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〖οτμκαЯе〗(´__`)


May
2
comment How can I understand など followed by a noun phrase?
Sorry for the confusion in my answer; nice question :)
Apr
30
comment Does all kana in the う line rhyme?
"but not any other pair"? :) In (modern-day) normal circumstances, each syllable of the "う line" (う、く、す、つ、ぬ、ふ、む、ゆ、る) does rhyme. :) There will be times where people shorten the pronunciation of す... and times where a small っ won't be voiced... but technically speaking, that whole う line would normally rhyme.
Apr
29
comment How to playfully scold someone?
What if you were to just use something like: "お久しぶり"?
Apr
27
comment Should I use On reading or Kun reading for numbers?
@BraedenOrchard Here's at least one general "rule" you could keep in mind when it comes to ON vs KUN readings for words in Japanese (in general): use ON when you have combined kanji (for example: 天気{てんき}, 漢字{かんじ}, 同情{どうじょう}, etc.) and use KUN when you have single kanji or single kanji+hiragana (for example: 緑{みどり}, 書く{か}, 読む{よ}, etc.) This is just a general idea of a "rule", though, and there will probably always be exceptions (especially when reading books... where character readings might be more varied than normal.)
Apr
26
comment pronounciation of じょ and よ
@ssb Joad is a surname. (As in Tom Joad from The Grapes of Wrath.)
Apr
24
comment What does 正宗で大根を切る。 言い出しっぺ。 mean?
@silvermaple Good advice for future questions :)
Apr
23
comment Parsing a specific sentence from a book
Does this response answer the entire question being asked? ^^
Apr
23
comment What does 正宗で大根を切る。 言い出しっぺ。 mean?
@silvermaple At the same time, I'm not without at least some bias in this overall post... :) so, please take my earlier response with a grain of salt :|
Apr
22
comment What does 正宗で大根を切る。 言い出しっぺ。 mean?
@silvermaple For what it's worth (and after checking the relevant FAQ-related information on translations,) it would seem to me that this type of question is more than a standard "dictionary lookup" translation... because it ultimately involves the meaning behind the ideas presented (not just the words in and of themselves.) In other words, it's not necessarily a word-for-word translation question. :)
Apr
22
comment What does 正宗で大根を切る。 言い出しっぺ。 mean?
@gekkostate Sure thing; sorry about that! In romaji, those phrases would be: "daikon (w)o masamune de kiru" and the second phrase would be: "iidashippe" :)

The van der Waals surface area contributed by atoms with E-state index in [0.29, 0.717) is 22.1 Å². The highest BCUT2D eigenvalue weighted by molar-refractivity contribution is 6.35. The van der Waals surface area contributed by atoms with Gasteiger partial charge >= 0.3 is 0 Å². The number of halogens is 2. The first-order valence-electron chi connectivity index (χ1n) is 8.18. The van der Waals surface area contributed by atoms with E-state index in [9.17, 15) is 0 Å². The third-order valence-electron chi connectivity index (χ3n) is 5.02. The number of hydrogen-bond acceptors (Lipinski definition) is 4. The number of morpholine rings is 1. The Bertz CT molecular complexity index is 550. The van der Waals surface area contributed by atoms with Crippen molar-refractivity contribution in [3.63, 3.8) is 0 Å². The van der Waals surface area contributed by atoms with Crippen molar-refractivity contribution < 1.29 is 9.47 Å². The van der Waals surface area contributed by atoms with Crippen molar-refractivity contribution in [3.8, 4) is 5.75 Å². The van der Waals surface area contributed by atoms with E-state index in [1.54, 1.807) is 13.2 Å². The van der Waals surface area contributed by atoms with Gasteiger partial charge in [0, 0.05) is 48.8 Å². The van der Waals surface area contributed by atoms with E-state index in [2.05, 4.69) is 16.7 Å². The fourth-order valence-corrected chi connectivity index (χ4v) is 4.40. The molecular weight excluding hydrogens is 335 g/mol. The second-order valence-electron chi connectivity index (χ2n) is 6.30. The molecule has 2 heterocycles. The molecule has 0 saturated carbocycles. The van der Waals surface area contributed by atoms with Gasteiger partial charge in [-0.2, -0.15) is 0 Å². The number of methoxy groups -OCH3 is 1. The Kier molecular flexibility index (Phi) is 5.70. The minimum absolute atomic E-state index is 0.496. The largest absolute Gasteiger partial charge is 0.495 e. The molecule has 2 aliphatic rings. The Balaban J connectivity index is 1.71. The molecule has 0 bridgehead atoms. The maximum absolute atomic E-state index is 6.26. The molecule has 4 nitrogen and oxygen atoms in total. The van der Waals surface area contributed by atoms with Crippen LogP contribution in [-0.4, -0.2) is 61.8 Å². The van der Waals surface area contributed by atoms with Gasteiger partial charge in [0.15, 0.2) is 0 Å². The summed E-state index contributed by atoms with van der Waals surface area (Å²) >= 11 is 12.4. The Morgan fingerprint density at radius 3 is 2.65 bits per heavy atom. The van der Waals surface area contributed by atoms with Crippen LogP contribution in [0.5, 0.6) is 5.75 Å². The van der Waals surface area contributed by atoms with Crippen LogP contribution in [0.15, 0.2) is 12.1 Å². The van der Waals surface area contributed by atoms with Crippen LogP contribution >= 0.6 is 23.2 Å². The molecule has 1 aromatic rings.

Apr
21
comment Problem understanding some parts in a sentence -てくの and -んだろうって
What is the overall context of this sentence? (Where does it come from?) :)
Apr
13
comment Etymology of もん・もの
@snailplane Interesting examples given in that link; especially those in Part 6 (in particular, the substitution possibilities given for もん at the end of a sentence... as well as the sometimes-implied dissatisfaction expressed with that sort of もん.)
Apr
13
comment Etymology of もん・もの
@user1205935 If it helps any, here's another dictionary entry for もん that might further help to explain the usage difference: gokanji.com/cgi-bin/j-e/euc/… When it comes down to it, there may not (in this case, perhaps,) be a clear explanation (historical, linguistic-based, or otherwise) as to how もん ended up being used as a particle at the end of a sentence; languages can be funny like that, sometimes...
Apr
12
comment Etymology of もん・もの
@user1205935 Actually, for the particle case (case 1) I don't think it particularly relates to 物... that's for case 2 :) Sorry if I didn't write that clearly. Children (or someone trying to be like a child) could use もん, I suppose, but I hear it most often from female speakers. It's just not something I would normally hear from a male speaker... unless it was used as a joke... or maybe used in a direct quote from someone else... etc. (although this could change in the future...)
Apr
12
comment Why “you don't have to want to hold”?
Where did this sentence come from? :)
Apr
12
comment Is there some way that a Japanese (sur)name must be written for it to make sense?
Are you planning on making a new surname? :)
Apr
9
comment What is the わ in 忌まわしい and 嘆かわしい?
Thanks for posting it for future readers :)
Apr
9
comment Konnichiwa and Konbanwa
To help get you started, "konnichi wa" can be used as a general greeting (often during daytime hours) whereas "konban wa" tends to be used during evening hours.
Apr
8
comment しゅみについて meaning
Sorry, the sentence would read something like: "I am a mystery; I like anime." Is this an online sort of class that you're taking?
Apr
8
comment しゅみについて meaning
@Idonknow Just out of curiosity, have you gone through any lessons in class? Or has class just begun recently...?